The role of systemic immunomodulatory treatment and prognostic factors on chronic ocular complications in stevens-johnson syndrome

Dong Hyun Kim, Kyung Chul Yoon, KyoungYul Seo, Hyo Seok Lee, Sang Chul Yoon, Chie Sotozono, Mayumi Ueta, Mee Kum Kim

Research output: Contribution to journalArticle

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Abstract

Purpose To compare the effect of early systemic immunomodulatory treatment and to identify prognostic factors of chronic ocular complications in Stevens-Johnson syndrome (SJS) and toxic epidermal necrolysis (TEN) patients. Design Retrospective, comparative, multicenter study. Participants Forty-three patients admitted to 1 of 3 University Hospitals (Seoul National University Hospital, Chonnam National University Hospital, and Yonsei University Hospital) with a diagnosis of SJS or TEN who were followed up for at least 6 months in Korea. Methods Patients were divided into 5 groups according to systemic immunomodulatory treatment received: systemic steroids (S), intravenous immunoglobulin (IVIG), combined S plus IVIG, systemic pulse steroids (PS), and supportive care only (C). Best-corrected visual acuity (BCVA) and chronic ocular surface complications score (COCS; range, 0-15) at final follow-up were compared among the 5 groups. Prognostic factors at onset (age, gender, causative drugs, initial visual acuities, acute ocular involvement score [range, 0-3], acute systemic involvement score [range, 0-16], systemic steroid dose, IVIG dose, and amniotic membrane transplantation [AMT]) were analyzed to predict final BCVA or COCS using logistic regression or linear regression analysis. Main Outcome Measures Best-corrected visual acuity and COCS at final follow-up. Results The mean age and follow-up period of the patients was 30.5±21.0 years and 29.1±30.4 months, respectively. The acute systemic involvement score in the IVIG, S plus IVIG, and PS groups was significantly higher than that in the S and C groups (P < 0.001). However, final BCVA and COCS were not significantly different between groups, even after statistical adjustment. High COCS (≥8 points) was associated with female gender (P = 0.012) and AMT at the acute stage (P = 0.040). High acute ocular and systemic involvement scores were associated with worse COCS (P < 0.001), and COCS showed good correlation with final BCVA (R2 = 0.7101; P < 0.0001). Conclusions There were no therapeutic benefits of systemic immunomodulatory treatments in final visual outcome and COCS in SJS and TEN patients. Female gender and acute ocular and systemic involvement scores may be prognostic factors predicting chronic ocular complications.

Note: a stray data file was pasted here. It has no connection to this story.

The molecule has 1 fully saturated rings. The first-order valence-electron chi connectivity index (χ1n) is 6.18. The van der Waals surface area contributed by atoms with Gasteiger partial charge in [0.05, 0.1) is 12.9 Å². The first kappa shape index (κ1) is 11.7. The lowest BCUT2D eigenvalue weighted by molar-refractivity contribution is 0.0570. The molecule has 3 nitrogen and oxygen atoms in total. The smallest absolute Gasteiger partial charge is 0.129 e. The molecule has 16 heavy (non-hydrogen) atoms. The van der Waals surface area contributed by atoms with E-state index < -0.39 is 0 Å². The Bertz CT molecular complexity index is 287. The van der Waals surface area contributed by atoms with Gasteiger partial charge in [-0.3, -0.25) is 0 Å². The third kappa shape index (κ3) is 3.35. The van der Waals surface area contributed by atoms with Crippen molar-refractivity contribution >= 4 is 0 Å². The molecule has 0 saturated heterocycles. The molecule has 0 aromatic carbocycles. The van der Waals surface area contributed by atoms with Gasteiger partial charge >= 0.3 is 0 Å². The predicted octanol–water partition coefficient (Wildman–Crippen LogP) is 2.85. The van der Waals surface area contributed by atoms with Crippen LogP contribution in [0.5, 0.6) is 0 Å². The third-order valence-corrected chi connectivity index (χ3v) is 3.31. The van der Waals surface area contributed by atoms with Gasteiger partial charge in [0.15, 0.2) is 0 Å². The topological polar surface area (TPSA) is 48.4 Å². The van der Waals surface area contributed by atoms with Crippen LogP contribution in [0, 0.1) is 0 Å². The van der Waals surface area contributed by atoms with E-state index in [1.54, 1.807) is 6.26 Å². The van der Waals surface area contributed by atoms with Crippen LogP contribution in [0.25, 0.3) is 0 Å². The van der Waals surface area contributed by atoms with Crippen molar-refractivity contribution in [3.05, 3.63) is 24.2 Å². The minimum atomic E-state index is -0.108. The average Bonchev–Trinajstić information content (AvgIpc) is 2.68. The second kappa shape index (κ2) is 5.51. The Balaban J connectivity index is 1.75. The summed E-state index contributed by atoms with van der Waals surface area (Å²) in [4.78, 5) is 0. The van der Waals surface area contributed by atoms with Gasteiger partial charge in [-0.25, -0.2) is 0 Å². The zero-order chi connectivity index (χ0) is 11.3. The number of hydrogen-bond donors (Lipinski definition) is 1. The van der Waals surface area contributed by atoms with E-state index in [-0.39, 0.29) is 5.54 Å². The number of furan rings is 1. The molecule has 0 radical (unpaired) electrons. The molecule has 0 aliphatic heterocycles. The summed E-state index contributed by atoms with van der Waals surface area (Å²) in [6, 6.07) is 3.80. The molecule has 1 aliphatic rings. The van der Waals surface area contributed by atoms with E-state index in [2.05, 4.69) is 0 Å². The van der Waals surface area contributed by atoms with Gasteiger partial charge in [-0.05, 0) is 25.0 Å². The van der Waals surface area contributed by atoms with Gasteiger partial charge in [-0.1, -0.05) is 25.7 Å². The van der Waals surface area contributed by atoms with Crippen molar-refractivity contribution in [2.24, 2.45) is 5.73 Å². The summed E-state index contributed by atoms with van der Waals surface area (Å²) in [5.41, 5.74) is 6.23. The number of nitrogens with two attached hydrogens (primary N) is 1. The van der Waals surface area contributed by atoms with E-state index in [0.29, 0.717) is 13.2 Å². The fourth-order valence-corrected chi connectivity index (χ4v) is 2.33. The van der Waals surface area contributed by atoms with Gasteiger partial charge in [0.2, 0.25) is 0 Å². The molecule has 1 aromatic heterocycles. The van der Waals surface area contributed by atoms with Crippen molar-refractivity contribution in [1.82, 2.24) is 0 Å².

Original languageEnglish
Pages (from-to)254-264
Number of pages11
JournalOphthalmology
Volume122
Issue number2
DOIs
Publication statusPublished - 2015 Jan 1

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Stevens-Johnson Syndrome
Intravenous Immunoglobulins
Visual Acuity
Steroids
Amnion
Therapeutics
Transplantation
Social Adjustment
Korea
Age of Onset
Multicenter Studies
Linear Models
Logistic Models
Regression Analysis
Outcome Assessment (Health Care)
Pharmaceutical Preparations

All Science Journal Classification (ASJC) codes

  • Ophthalmology

Cite this

Kim, Dong Hyun ; Yoon, Kyung Chul ; Seo, KyoungYul ; Lee, Hyo Seok ; Yoon, Sang Chul ; Sotozono, Chie ; Ueta, Mayumi ; Kim, Mee Kum. / The role of systemic immunomodulatory treatment and prognostic factors on chronic ocular complications in stevens-johnson syndrome. In: Ophthalmology. 2015 ; Vol. 122, No. 2. pp. 254-264.
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author = "Kim, {Dong Hyun} and Yoon, {Kyung Chul} and KyoungYul Seo and Lee, {Hyo Seok} and Yoon, {Sang Chul} and Chie Sotozono and Mayumi Ueta and Kim, {Mee Kum}",
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The role of systemic immunomodulatory treatment and prognostic factors on chronic ocular complications in stevens-johnson syndrome. / Kim, Dong Hyun; Yoon, Kyung Chul; Seo, KyoungYul; Lee, Hyo Seok; Yoon, Sang Chul; Sotozono, Chie; Ueta, Mayumi; Kim, Mee Kum.

In: Ophthalmology, Vol. 122, No. 2, 01.01.2015, p. 254-264.

Research output: Contribution to journalArticle

TY - JOUR

T1 - The role of systemic immunomodulatory treatment and prognostic factors on chronic ocular complications in stevens-johnson syndrome

AU - Kim, Dong Hyun

AU - Yoon, Kyung Chul

AU - Seo, KyoungYul

AU - Lee, Hyo Seok

AU - Yoon, Sang Chul

AU - Sotozono, Chie

AU - Ueta, Mayumi

AU - Kim, Mee Kum

PY - 2015/1/1

Y1 - 2015/1/1